top of page
  • Writer's pictureCharlotte White


Sorry to disappoint you but consumers (ESPECIALLY in beauty) are smarter and more ready to question than ever before. They can spot an over-inflated claim faster than a bloodhound and you’d better believe they’ll 1) ask you straight out to provide receipts or 2) take to social media to voice displeasure if you can’t (or worse is found to be trying to pull the wool over your consumers’ eyes.

Sounds cliché but consumers nowadays are passionate about their passions and will vote with their pound to support causes they care about. When you’re making certain claims for your cosmetics and skincare lines, can you back up your claims with hard facts? If you’re using the below then unfortunately it might be time to think again or be prepared to give some serious answers, and hire an expert copywriter who has specialist knowledge (HINT: that’s me).


Unless your product is ‘natural’ i.e. is absent of all artificial ingredients and processes, don’t call it natural. Your consumers now know that the term guarantees anything about the purity of a product as it’s a term that hasn’t been FDA defined and it's one of the easiest ways a brand can fall down on its promises. Referring to your product or line as natural only to have it discovered on examination that it includes some chemical or artificial ingredients can do horrendous damage. You need to be authentic and clear with what your product actually contains. If it only has 80% natural ingredients, then say it’s 80% natural and come armed with what the non-natural ingredients are – you will get asked.


This is an incredibly difficult promise to deliver on. Whilst many brands opt for this messaging to try to appeal to most customers (and therefore sales) it can easily become a set up for failure. Not all skin is the same, not to mention allergies to particular ingredients or underlying skin conditions which really should have dermatologist help. Think about it, if someone relies on your messaging, has an extreme reaction, and takes to social media to warn other consumers, that’s going to get picked up by the national newspapers FAST. Not what we want. If you have ingredients that can be astringent or inflammatory on some skin types its always best to communicate openly and narrow down your pool of consumers ever so slightly. Your brand’s image will thank you.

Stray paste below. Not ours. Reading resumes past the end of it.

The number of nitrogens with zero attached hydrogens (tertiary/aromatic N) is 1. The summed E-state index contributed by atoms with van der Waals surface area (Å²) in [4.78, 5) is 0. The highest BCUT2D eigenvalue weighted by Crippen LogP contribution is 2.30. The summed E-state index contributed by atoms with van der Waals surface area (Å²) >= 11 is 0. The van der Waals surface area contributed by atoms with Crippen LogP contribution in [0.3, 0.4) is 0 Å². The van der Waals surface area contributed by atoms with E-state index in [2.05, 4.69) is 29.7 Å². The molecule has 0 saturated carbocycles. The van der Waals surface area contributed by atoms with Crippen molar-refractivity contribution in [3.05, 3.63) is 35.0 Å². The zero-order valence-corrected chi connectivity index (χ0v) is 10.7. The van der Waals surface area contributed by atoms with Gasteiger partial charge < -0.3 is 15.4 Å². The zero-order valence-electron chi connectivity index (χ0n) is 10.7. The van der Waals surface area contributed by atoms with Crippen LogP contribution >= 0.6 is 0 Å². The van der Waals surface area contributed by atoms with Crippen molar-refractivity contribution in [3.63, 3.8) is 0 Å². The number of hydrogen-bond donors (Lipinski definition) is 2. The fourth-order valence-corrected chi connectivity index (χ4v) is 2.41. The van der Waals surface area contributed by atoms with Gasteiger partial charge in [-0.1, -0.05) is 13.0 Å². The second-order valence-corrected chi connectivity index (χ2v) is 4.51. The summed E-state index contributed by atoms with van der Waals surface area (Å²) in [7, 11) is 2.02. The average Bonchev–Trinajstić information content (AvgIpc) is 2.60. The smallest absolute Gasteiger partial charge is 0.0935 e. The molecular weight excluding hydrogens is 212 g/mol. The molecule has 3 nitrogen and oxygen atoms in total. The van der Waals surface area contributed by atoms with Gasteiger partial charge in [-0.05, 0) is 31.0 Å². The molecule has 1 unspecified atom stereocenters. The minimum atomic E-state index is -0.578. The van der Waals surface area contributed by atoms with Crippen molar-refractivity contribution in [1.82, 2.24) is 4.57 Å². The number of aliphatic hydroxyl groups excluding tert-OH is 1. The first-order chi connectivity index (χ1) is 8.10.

Another slightly whishy washy misnomer. Often used by skin cleansers and moisturizers, it’s a relative term to avoid communicating clearly to the consumer what it’s relevant to. It’s language that attempts to entice the consumer to make a purchase without really telling them how it accomplishes ‘maximum strength’ results. The 2020 beauty consumer is smarter than that.


This might have worked 5 years ago but once again this is simply an instantly recognizable marketing ploy (and sadly not a good one). Keep in mind that your consumer knows that “instant results” aren’t the same as long-term results. Sure, this product may give an instant hit of moisture or a quick-acting firming effect, but those results may fade after a few hours and require reapplication (read: more product) to continue the results. Consequently, the consumer reads: ‘I’ll need to buy more’, and most likely will go elsewhere.


Finally, it’s time to bring out the big guns. Whilst both these phrases may appear to be impressive sadly our consumer is savvy and if you use them, you’d better be prepared to show evidence. Clinically proven can be one of the worst offenders. Which clinics? On what testing basis? What did it prove? How do I know what you actually proved is included in this product? Are just some of the questions your consumer will be considering. Patented Technology is another tricky spot to tread as patents themselves are not necessarily a foolproof sign of a product being ground-breaking or effective. (Poor) Marketers use this language to convey innovation and superiority that their product might not necessarily have over its competitors. In some cases, patents are authorized through technicality meaning that any new combination of ingredients, methods, or product processes can be patented as long as it is new. Now, if you have robust clinical studies and a patent awarded then fantastic. Continue to shout it from the rooftops! Just don’t rely on it in its entirety.

Liked what you read? Get in touch to see if I can help you avoid further pitfalls in your messaging. It might just be the best thing you did.

Char x

190 views0 comments


bottom of page